Everything Pitt students need to know about the 2018 midterm elections

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Everything Pitt students need to know about the 2018 midterm elections

Students line up to vote in Posvar Hall in November 2016. About 80 people cast their vote at the polling station in November 2017.

Students line up to vote in Posvar Hall in November 2016. About 80 people cast their vote at the polling station in November 2017.

TPN file photo

Students line up to vote in Posvar Hall in November 2016. About 80 people cast their vote at the polling station in November 2017.

TPN file photo

TPN file photo

Students line up to vote in Posvar Hall in November 2016. About 80 people cast their vote at the polling station in November 2017.

By Dylan Giacobbe, Hannah Schneider, and Ashley Priore

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The 2018 midterm elections in Pennsylvania take place Nov. 6 — but the number of Pitt students who vote in these elections has traditionally been low.

In the 2014 midterm election, only 15 percent of Pitt students voted, according to a study by Tufts University.  At the national level, only 45 percent of people age 18-29 voted in the 2012 election, according to the U.S. Census Bureau. While reported voter turnout of this age group increased to 46.1 percent in 2016, this age group still has the lowest voter turnout compared to age groups of people older than 30.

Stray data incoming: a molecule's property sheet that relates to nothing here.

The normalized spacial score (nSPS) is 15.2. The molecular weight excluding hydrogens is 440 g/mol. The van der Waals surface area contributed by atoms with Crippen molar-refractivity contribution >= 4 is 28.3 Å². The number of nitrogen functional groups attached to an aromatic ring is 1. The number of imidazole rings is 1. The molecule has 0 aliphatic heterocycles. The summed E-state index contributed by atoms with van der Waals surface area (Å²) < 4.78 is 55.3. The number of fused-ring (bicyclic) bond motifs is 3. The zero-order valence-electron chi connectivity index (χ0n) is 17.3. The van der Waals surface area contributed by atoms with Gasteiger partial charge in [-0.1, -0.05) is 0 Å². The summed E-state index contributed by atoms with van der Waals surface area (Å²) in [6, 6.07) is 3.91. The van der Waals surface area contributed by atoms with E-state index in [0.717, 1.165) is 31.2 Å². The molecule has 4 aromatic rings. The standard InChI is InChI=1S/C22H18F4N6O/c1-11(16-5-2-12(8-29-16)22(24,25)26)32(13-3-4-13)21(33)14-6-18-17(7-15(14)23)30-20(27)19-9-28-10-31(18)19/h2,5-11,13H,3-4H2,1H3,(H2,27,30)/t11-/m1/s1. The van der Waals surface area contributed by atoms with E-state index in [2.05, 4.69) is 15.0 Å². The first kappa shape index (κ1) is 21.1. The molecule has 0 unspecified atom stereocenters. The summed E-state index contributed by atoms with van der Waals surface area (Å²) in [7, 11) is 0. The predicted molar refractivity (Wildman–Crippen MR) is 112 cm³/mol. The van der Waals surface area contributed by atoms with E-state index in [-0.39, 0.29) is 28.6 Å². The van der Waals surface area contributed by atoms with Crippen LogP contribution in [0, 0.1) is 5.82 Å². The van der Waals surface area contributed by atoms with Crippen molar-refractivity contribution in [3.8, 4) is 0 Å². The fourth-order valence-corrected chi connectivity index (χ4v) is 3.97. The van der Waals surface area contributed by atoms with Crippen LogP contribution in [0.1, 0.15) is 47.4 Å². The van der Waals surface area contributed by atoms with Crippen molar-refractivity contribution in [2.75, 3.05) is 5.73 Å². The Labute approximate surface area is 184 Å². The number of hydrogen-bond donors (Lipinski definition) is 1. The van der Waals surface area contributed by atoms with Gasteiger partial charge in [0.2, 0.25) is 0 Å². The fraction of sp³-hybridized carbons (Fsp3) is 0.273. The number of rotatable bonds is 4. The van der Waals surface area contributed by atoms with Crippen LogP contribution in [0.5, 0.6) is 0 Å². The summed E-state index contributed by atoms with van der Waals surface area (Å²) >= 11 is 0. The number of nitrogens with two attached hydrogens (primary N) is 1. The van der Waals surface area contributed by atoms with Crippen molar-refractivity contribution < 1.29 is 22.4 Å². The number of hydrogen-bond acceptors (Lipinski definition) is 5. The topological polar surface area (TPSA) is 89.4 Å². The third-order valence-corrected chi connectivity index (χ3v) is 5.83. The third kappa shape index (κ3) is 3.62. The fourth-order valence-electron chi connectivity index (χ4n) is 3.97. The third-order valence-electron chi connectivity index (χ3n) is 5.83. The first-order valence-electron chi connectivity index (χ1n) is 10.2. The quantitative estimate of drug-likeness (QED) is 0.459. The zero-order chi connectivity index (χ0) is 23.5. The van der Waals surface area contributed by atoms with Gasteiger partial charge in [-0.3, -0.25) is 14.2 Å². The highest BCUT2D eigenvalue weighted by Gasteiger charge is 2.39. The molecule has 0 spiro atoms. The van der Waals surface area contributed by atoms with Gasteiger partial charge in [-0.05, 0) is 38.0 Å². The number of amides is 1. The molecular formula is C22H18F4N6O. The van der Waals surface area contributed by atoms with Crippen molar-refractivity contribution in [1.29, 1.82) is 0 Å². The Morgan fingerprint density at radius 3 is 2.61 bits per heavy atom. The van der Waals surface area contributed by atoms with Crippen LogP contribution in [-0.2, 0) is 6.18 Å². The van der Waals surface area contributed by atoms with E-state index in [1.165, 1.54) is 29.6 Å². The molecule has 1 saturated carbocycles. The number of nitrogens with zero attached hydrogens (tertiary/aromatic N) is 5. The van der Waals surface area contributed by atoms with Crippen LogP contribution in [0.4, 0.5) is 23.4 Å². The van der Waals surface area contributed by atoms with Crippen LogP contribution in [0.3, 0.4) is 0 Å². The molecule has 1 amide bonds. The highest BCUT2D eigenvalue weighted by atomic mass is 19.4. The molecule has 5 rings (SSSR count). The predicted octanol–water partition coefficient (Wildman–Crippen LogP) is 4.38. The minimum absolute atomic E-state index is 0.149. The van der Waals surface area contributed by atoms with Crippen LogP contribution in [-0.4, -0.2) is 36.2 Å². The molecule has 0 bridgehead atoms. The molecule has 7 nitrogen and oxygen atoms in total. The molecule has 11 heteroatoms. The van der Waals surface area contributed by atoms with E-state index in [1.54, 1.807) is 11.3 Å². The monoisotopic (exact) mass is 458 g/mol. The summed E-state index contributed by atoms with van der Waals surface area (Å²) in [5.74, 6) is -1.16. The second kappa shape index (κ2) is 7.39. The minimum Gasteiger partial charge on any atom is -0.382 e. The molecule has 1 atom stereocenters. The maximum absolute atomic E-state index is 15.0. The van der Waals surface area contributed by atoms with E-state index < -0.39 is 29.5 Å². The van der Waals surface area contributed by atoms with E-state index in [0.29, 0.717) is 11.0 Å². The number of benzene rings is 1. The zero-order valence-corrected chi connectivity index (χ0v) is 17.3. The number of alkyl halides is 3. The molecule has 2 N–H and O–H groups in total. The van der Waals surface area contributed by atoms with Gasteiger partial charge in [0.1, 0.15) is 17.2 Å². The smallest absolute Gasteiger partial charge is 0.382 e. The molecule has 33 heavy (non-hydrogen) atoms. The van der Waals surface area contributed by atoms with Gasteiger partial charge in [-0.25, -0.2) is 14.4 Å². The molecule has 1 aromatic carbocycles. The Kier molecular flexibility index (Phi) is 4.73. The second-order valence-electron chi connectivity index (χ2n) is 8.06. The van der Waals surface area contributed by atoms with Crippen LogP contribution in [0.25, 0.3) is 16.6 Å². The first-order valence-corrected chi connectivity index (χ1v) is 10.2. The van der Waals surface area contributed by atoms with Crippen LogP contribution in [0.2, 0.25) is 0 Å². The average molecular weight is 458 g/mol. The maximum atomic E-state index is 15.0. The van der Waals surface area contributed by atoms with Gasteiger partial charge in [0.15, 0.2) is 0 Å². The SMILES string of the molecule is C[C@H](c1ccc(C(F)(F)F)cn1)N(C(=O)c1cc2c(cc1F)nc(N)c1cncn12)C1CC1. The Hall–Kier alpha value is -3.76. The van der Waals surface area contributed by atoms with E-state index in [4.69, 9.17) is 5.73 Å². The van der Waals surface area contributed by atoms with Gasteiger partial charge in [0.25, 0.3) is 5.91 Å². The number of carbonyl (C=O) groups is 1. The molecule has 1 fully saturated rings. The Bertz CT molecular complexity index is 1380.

Keeping in mind Pennsylvania elections and low voter turnout among young people, Pitt student Sam Ressin, junior economics and statistics major and Chair of the Pitt Green Fund, believes Pitt could do more to advocate for civic engagement and voter turnout.

“Pitt does not do a lot to instill civic engagement in our community,” Ressin said. “If you take the example of mental health, we have put a lot of resources into Mental Health Awareness month and combating the stigma. Why is there nothing for voting or civic engagement?”

But while Ressin said the University doesn’t do enough to encourage students to vote, some student organizations do. Maggie Kennedy, President of Pitt’s Student Government Board, said while there is more work to be done, Pitt’s student organizations have been working hard to increase civic engagement.

“I’m very proud of the Pitt community’s efforts to engage students thus far,” Kennedy said. “I think SGB and many other organizations at Pitt have been working really hard on getting students civically engaged, especially this fall with voter registration for the upcoming midterm elections.”

SGB hosted Civic Engagement Week Sept. 10-14, which featured voter turnout events and opportunities to meet local candidates. Kennedy said high turnout to the events is a sign of student interest in voting.